By Frederick Mark Kramer
At the funeral of his old friend Jeff, who has committed suicide, Simeon, a poet in New York City, reencounters his old lover Liliana, who had also been Jeff’s girlfriend and whom he has not seen for thirty years. Over drinks at the bar of the nearby Café Purgatorio, a long conversation ensues, trying to make sense of their three youths and what followed from them, again and again twisting together and pulling apart the circular trail of their steps and missteps. The more obsessively these weltering stories deflect “the one deep thought"—which, perhaps, it finally faces in an unforgettable, heartbreaking revelation—the more it suggests a luminous ground independent of their struggles and regrets.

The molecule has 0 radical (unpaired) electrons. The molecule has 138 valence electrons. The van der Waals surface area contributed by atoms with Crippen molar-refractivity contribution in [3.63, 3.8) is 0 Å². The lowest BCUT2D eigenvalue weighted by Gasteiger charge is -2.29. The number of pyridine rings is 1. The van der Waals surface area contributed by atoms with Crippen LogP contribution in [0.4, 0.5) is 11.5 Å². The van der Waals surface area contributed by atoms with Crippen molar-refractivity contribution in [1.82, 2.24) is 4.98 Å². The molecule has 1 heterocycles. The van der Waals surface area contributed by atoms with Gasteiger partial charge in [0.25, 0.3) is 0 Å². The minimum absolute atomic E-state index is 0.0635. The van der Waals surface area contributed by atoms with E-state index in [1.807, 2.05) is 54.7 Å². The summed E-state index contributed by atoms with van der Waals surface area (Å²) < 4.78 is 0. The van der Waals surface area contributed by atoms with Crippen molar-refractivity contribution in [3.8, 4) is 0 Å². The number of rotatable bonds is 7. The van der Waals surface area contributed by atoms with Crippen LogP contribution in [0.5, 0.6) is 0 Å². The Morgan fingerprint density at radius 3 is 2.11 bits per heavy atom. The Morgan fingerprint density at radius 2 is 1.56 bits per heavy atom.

Café Purgatorio is a love song to life: its aspirations, falling-shorts, and haunting losses. It is also a intimate, moonlit portrait of New York City itself in its beauty, its humanity, and its terror.